This week's collection of email questions is all about BAH:
"I was told they are going to do away with BAH, is this true??"Answer:
"No. There are proposals to decrease the portion of housing expenses covered by BAH. In the past, BAH was only designed to cover a portion of a housing expenses, and it is possible that this will be true again in the future. However, it is almost inconceivable that BAH will ever be eliminated entirely, unless there is an overhaul of the entire military pay system." *Note since I wrote this: 2015 BAH will be calculated at 99% of average market housing costs.Question:
"Dual active duty couple, when one retires, do they become a dependent for their spouse who is still on active duty and thus entitled to "with dependents" for BAH?"Answer:
"Yes, once one partner leaves active duty and stops receiving BAH for themselves, he or she can be counted as a the other partner's dependent for BAH purposes."Question:
"I got a divorce and had to wait on paperwork and then submitted it to my s1 and to finance and was still receiving BAH. How much will the Army take back from me once the paperwork is filed?"Answer:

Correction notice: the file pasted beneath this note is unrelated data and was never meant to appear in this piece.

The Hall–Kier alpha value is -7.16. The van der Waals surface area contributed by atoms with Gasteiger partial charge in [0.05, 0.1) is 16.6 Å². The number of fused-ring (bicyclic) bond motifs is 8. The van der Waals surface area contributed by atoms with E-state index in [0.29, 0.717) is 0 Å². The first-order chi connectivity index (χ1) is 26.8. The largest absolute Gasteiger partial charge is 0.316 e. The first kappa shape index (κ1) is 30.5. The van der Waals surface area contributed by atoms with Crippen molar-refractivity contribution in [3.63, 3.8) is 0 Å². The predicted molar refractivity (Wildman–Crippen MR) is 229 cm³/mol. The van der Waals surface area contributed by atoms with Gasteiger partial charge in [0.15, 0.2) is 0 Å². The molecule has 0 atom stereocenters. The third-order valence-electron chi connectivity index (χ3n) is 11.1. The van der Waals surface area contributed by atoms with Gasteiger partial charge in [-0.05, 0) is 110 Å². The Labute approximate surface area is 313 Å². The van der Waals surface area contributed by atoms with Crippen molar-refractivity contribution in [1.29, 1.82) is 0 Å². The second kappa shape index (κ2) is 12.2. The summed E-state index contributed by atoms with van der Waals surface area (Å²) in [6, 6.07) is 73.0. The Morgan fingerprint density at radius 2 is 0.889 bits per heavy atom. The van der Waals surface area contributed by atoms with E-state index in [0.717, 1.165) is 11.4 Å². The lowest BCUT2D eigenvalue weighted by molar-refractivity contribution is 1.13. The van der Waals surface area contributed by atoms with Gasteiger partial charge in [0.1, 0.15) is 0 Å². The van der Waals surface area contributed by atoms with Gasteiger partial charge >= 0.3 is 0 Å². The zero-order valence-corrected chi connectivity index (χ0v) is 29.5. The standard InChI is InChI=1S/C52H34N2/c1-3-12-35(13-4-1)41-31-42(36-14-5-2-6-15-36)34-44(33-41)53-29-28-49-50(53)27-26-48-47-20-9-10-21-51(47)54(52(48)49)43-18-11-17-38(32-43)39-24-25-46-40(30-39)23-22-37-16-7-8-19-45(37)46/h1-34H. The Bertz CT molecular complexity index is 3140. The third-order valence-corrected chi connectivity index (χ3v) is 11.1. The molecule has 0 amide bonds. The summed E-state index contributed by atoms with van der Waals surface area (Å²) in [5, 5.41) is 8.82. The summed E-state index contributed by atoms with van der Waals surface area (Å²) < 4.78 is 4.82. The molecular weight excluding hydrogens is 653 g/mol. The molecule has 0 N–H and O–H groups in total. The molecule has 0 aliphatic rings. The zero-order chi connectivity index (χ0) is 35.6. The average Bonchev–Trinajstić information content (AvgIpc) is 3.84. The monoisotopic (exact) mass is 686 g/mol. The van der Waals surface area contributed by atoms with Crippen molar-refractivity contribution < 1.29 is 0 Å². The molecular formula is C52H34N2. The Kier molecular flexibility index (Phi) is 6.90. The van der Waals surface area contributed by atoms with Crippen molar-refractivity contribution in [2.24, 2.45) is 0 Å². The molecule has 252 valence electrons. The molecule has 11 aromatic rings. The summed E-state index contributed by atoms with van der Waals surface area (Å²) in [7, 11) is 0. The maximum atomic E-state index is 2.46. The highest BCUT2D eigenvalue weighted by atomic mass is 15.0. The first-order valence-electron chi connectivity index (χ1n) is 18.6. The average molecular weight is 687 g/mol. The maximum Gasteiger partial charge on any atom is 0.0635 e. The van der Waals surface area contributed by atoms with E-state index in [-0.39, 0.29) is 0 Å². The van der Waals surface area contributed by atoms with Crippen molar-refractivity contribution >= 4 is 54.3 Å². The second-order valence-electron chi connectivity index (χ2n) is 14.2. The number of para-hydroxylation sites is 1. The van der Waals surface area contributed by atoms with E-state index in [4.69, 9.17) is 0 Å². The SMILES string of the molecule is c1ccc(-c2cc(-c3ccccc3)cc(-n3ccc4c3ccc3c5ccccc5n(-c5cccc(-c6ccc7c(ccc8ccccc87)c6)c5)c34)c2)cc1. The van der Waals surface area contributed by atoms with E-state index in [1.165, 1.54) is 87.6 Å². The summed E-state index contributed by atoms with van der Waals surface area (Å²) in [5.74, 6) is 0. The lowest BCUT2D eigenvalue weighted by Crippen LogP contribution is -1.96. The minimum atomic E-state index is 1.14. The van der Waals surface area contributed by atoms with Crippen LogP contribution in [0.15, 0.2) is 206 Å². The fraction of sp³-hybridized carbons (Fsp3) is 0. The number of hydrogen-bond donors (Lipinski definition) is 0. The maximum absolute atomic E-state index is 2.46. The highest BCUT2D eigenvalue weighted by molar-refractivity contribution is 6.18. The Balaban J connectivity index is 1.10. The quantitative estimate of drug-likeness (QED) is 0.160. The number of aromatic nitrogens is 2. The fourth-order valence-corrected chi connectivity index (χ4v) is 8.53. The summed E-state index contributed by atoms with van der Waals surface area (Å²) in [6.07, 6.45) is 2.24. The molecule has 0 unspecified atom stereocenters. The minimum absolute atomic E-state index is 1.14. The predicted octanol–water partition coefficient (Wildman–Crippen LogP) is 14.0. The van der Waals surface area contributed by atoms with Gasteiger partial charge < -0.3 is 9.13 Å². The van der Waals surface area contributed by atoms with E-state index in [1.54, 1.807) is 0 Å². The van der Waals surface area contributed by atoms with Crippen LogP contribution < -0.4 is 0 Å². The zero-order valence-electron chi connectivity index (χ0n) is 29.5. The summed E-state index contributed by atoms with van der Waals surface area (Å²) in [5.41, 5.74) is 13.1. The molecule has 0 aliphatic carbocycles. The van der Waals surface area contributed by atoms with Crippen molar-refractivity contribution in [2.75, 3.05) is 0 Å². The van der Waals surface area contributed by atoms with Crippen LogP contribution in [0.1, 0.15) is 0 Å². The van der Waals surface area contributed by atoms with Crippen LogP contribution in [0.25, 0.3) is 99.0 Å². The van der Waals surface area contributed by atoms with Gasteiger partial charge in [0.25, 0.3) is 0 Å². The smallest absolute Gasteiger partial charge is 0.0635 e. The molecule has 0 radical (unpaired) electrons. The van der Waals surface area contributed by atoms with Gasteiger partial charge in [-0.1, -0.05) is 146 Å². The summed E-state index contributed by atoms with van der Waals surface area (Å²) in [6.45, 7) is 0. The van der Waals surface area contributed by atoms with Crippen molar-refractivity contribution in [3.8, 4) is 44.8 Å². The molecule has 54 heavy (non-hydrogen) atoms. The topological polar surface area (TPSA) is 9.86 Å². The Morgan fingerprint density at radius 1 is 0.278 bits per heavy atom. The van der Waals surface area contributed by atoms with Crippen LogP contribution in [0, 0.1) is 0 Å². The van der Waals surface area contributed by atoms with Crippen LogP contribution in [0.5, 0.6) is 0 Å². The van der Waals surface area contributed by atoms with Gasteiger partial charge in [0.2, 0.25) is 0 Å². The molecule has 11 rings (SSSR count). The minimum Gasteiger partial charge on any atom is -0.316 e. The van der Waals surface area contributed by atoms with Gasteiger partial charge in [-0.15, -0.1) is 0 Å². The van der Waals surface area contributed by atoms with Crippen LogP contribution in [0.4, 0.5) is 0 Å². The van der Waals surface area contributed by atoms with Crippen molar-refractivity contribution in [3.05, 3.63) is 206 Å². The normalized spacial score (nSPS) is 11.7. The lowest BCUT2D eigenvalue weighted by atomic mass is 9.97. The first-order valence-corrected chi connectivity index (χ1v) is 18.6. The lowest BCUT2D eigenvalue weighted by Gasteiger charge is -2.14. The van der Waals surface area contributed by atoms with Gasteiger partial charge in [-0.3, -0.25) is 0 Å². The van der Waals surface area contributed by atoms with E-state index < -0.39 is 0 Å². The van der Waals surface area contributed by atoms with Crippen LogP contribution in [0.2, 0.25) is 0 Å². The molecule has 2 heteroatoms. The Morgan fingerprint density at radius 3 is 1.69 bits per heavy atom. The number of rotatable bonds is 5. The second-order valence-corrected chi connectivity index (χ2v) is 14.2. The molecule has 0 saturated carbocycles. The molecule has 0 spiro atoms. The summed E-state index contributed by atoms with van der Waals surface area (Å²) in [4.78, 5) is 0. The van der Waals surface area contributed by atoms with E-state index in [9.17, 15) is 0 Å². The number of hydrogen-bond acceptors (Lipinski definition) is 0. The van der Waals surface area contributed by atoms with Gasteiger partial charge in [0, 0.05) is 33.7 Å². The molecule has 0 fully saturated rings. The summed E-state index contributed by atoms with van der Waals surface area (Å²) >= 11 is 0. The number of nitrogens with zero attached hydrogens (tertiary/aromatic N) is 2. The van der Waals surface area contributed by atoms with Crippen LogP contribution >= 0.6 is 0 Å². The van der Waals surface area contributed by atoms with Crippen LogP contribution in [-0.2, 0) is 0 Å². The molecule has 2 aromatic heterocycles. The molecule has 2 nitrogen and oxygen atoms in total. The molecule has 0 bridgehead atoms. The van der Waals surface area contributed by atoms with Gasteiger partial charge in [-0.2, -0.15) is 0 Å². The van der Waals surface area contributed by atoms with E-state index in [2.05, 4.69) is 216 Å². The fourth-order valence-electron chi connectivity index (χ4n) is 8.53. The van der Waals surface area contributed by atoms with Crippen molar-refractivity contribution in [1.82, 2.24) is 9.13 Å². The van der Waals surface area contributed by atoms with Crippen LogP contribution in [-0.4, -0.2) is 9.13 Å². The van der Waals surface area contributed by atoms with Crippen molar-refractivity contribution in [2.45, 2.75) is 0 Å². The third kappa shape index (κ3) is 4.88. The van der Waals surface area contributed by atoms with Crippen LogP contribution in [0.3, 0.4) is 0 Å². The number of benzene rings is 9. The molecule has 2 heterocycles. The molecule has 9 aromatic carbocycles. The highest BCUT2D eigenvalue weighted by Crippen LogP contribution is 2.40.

"The Army will take back whatever portion of paid BAH was in excess of your authorized BAH. Depending on your unit's policies and your rank, you may still be eligible for BAH at the without dependents rate, or you may be required to move into the barracks.
Without knowing your location, rank, your command's policies, your date of divorce, and the date that the paperwork will be processed, I can not give you a figure. You can figure it out yourself by first determining whether or not you are still eligible for BAH, based upon your command's policies. Then, using your Leave and Earnings Statement to determine how much BAH you have been paid since the date of the divorce. Calculate how much BAH, if any, you *should* have been paid using the dates and the BAH calculator chart available at the DoD website. Subtract the amount that you should have been paid from the amount that you were actually paid, and that is how much you will have been overpaid and will be expected to repay." I love receiving your questions, comments and suggestions. If you've got something to say, you can click on the Tell Kate button in the left hand column or send me an email at email@example.com.